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laplacianFoam: problem with fvc::laplacian

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Old   September 1, 2016, 12:20
Default laplacianFoam: problem with fvc::laplacian
Vincent Leroy
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Dear OpenFOAM users,

I am developing a solver for a 1D application. I started with laplacianFoam as a base, and at some point, I had to introduce a source term which is a combination of laplacian(DT, T) in some cells and and some other computations in the others (impossible to use partitioning into regions because the cells concerned by the special computations change dynamically).

Since I could not mix implicit and explicit terms, I decided to go fully explicit and used fvc::laplacian(DT, T). This resulted in a crash of the solver. On the forum, I saw that people having that problem usually have it solved by simply changing the numerical scheme; however, in the case of that 1D example, it does not seem to make a difference.

I investigated using a minimal working example attached to this post. It is made of:
  • a test solver, which is simply laplacianFoam
  • a test case, 1D uniform temperature initial condition and a temperature ramp BC using groovyBC
A strange thing is that if I leave the laplacian implicit and output fvc::laplacian(DT,T), no weird things happen.

Question: Does someone have an idea of what is happening?

PS: In case that would be of any help, I should also mention that in the practical example I am dealing with (not the MWE), the source term wiggles very oddly and explodes when going in the direction of the "hot" wall. I attached a screenshot of postprocessed data: in blue is the initial source term (non-zero, but small intensity compared to the green curve) and in green is the source term after the first time step.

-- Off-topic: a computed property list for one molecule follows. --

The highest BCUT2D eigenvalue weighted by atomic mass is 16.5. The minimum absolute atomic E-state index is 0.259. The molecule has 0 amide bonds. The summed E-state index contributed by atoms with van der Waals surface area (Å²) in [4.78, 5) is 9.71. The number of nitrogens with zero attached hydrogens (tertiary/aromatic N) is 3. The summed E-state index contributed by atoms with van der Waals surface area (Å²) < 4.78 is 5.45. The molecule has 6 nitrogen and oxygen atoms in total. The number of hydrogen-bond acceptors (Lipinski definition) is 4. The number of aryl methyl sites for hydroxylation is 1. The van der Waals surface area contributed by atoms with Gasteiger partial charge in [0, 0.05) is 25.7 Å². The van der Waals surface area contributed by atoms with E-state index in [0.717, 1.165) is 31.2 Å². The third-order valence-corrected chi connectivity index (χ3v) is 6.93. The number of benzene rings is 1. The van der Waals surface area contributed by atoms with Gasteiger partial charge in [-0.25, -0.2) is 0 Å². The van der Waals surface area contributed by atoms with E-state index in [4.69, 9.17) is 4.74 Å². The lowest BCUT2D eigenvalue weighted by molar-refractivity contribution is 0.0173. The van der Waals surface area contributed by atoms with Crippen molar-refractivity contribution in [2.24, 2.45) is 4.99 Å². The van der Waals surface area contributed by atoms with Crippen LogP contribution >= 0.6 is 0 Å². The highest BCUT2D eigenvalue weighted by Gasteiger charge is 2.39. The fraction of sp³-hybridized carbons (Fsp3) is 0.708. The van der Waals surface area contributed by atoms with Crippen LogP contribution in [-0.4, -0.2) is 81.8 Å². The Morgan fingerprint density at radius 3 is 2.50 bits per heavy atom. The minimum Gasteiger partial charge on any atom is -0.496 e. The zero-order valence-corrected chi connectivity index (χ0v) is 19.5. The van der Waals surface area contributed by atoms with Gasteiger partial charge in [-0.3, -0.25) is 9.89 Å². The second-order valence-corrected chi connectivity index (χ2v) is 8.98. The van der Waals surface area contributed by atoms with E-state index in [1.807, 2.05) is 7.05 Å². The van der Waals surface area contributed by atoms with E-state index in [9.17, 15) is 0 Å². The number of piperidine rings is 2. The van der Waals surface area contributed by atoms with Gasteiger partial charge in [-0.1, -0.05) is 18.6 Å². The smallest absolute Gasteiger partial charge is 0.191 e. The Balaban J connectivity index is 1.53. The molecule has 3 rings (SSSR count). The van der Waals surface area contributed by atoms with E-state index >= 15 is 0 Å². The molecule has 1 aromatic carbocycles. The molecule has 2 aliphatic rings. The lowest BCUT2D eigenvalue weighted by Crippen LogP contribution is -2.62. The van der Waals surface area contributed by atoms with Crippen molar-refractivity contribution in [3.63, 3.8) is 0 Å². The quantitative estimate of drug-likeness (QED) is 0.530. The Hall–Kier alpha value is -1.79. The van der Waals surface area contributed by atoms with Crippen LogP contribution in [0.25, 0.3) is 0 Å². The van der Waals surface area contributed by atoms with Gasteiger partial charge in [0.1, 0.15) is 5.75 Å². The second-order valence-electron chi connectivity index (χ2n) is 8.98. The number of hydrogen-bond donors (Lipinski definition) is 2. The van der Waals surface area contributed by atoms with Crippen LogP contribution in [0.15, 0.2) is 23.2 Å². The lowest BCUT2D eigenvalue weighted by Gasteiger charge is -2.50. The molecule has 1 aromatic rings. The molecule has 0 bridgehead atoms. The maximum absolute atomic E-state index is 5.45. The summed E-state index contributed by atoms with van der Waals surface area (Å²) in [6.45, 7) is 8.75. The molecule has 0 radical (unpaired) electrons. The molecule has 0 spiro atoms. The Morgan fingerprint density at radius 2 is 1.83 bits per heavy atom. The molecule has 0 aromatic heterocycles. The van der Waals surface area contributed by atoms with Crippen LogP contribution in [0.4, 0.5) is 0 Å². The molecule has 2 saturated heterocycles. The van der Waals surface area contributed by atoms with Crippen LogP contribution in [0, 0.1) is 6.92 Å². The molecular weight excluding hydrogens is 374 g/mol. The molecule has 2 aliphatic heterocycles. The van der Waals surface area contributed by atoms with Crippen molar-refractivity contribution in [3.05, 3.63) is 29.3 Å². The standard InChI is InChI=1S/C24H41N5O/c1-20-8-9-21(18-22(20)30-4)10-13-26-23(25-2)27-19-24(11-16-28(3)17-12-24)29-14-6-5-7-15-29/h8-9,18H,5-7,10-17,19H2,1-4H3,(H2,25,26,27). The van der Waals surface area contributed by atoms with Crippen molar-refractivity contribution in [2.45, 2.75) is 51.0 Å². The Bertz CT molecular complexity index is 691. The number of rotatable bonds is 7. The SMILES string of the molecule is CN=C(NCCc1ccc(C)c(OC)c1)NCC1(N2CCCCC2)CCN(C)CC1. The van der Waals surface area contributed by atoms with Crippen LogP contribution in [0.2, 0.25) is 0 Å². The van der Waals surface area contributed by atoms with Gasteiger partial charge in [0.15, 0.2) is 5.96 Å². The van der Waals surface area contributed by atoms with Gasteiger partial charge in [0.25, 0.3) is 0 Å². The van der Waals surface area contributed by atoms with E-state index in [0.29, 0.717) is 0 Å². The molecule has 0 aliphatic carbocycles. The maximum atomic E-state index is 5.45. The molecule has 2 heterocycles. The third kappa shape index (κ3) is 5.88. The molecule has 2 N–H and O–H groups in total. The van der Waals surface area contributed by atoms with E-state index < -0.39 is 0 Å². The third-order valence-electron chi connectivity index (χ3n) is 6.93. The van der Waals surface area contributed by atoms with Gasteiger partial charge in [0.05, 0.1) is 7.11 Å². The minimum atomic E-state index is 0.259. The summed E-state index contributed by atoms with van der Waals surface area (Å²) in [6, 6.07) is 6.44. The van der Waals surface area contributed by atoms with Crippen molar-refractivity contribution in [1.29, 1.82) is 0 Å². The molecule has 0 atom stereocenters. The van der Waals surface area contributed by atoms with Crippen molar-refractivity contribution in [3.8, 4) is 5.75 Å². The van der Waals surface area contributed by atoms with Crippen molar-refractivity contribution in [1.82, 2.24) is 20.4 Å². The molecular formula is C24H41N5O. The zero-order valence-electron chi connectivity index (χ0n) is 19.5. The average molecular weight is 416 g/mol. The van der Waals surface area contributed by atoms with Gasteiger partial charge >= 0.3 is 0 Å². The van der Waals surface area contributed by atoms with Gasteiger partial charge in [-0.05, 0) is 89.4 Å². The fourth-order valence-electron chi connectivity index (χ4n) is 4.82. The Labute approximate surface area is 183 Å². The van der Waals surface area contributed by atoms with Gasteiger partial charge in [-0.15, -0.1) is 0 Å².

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Old   September 2, 2016, 03:03
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Tobias Holzmann
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Dear Vincent,

first of all, thank you for investigating into your first post and providing all the necessary information that we need to help you. There is only one information missing (the version of FOAM you are using but I guess it is 2.3.1). It is very seldom that we got these informations within the first post.

Cause of your problem
I checked your solver and especially your domain. I hope you know the differences between explicit and implicit. The problem you are solving is a parabolic problem and here you have a strict criteria that has to be fulfilled. It is the Fourier Number. If you have 1D problems and you solve just the laplace equation with an explicit scheme, you are limited to Fo = 0.5.

Fo = \frac{D  \delta t}{\delta x^2}

and hence

\delta t  = \frac{Fo \delta x^2}{D} = \frac{0.5 \cdot 0.0000581^2}{0.1} = 0.00000001687805

Or if we check the Fourier Number we would get with your settings:

Fo = \frac{0.1  \cdot 0.001}{0.0000581^2} = 29624

The residual demonstrate this too. Hence, you know why explicit is always a bad choice. If you reduce your time step below 1e-7 your solver works based on the theory above. That's all.
Keep foaming,
Tobias Holzmann
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Old   September 2, 2016, 07:34
Vincent Leroy
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Hi Tobias,

Thank you very much for this thorough answer. Sometimes, I get lost in the complicated stuff and even forget about the most elementary things.

Coming back to my original problem: my conservation equation is
\frac{\partial T}{\partial t} = D \Delta T + S
where S = D' \Delta T in some regions and is gotten from another solver elsewhere. How come the laplacian part of S affects the stability of the problem? Does this mean that not satisfying the stability criterion results in practice in (very) wrong values of the explicitly evaluated laplacian operator?
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explicit, laplacian operator

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